I also want to cover formatting. I’m a visual person. When I’m writing I need to have the manuscript look like a book. I format when I start – for a 6 x 9 trade paperback, which my books are, the perfect margins for publishing through CreateSpace are: Left: .8; Right .8; Top .95; Bottom .8; Header and Footer at 1.0.  I also number chapters as I go – although this is sometimes time consuming when I’m moving chapters around, I find it is helpful to find my place when I return to the manuscript. I also page down with each chapter, keeping everything consistent – four returns from the top with chapter number centered on that fourth line. Then two returns before first line of text, with that line starting on the third return. The first line of text for each chapter is aligned on the left margin, with following chapters indented one quarter inch. I’ve trained myself to this consistent formatting which saves me a lot of time and effort at the end.

And we haven't even gotten to dialogue . . . that's for another session.

Everyone writes differently, but I hope these guidelines will be helpful to the critique group.

Thursday, May 24, 2018

The Uninvited Corpse

It’s always exciting when a new mystery series is introduced. It is even more exciting when the book is written by one of your friends, and she has a three-book deal with a major publisher. That is what Debra Sennefelder has accomplished. The Uninvited Corpse, the first book in her Food Blogger Mystery Series, was published in April.

Her protagonist, Hope Early, is a foodie. She loves to cook, she loves to bake. She loves to take photos of her recipes, and then write about her cooking experiences. She also has a strong sense of justice, especially when her sister is accused of murder. Although Hope is warned several times to stay out of the investigation, those warnings fall on deaf ears. She is determined to find the truth—who killed realtor Peaches McCoy?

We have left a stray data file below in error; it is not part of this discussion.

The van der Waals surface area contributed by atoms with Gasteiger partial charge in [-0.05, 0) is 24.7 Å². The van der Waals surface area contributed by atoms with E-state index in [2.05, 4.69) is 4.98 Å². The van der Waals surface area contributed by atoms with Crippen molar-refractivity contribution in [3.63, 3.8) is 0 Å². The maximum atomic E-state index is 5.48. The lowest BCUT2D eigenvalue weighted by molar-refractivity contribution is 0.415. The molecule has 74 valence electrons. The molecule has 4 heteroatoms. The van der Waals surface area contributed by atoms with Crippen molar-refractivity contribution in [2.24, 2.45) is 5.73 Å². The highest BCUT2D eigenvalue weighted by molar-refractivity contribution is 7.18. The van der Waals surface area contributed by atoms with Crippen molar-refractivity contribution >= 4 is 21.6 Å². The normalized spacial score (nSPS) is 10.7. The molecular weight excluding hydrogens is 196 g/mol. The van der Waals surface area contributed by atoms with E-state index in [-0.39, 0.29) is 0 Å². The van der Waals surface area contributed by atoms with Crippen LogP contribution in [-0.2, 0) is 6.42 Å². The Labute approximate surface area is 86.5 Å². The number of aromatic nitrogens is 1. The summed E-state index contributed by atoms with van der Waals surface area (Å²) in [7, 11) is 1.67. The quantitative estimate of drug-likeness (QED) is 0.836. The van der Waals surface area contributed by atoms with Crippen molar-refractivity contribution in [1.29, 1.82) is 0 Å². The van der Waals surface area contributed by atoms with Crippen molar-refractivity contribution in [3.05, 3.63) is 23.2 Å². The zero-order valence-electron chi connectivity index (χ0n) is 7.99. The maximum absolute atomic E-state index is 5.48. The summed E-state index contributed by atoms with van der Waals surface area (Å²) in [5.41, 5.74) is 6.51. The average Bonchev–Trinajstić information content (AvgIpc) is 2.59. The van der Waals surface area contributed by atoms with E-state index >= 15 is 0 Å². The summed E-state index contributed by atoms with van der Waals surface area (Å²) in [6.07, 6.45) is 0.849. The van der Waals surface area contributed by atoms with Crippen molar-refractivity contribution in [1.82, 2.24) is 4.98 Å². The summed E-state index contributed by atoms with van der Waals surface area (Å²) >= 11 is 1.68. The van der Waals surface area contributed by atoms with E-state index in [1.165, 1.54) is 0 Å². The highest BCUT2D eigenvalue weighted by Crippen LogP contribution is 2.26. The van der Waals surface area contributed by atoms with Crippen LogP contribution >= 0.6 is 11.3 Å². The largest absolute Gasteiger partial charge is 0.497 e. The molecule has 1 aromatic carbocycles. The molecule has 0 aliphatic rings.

Some of Hope's favorite recipes are included at the end of the book. Ethan's Crisp Chocolate Chip Cookies anyone?

Debra’s second book in this series, The Hidden Corpse, will be available in April 2019. The Uninvited Corpse can be found on Amazon.

Thursday, May 10, 2018

Author Presentation at Celebrate

Getting ready for the presentation
Last Sunday I gave an author talk to Celebrate Virginia’s mystery book group, the Page Turner’s. They in turn invited the community, which resulted in a wonderful turnout. Now, I’m not so na├»ve to think they were all coming just to hear me! Members of Page Turner’s provided Finger Lakes wine, crackers and cheese as accompaniments to my talk. 

 After a brief background introduction, I shared information on what is involved in writing – anything. The number one ingredient is passion. Whatever they are writing, they need to be passionate about their subject. That will make the writing fun, and readers will sense it. What do you wish to accomplish? What is the story really about? And this question will come up multiple times throughout the development of the work. Because the characters will change, the plot will change. To keep yourself on track, you have to keep asking – what is this story about?

I then went into decisions an author has to make: Genre, main characters, plot line (s), time frame, setting, and will you be a plotter (outlining) or pantser (just write and see where it goes)?

I shared some funny stories about how my some of characters took over, and the results of their demands. And when you type “the end” it isn’t. You need to have beta readers, and you need to edit, edit, edit. (But know when to stop.)

Listen to the music of your works, I told them. If the words and sentence structure are correct, the words will be like music to your ears. If not, then a sour note will be evident.

I finished by explaining the latest in the publishing world, why I chose to self publish, and the marketing process. Yes, you have to have a social media presence.

I think everyone had a great time – at least they told me so – and I think I gave readers a better understanding of how books come about.

Monday, April 30, 2018

Finger Lakes Book Tour

Lansing New York Community Library
After a book is written, edited, and then published, an author has to prepare to market their book. Actually this preparation should have begun months earlier with the development of a social media presence alerting readers a book is coming and providing teasers to keep readers on the edge of their seats while they wait for publication.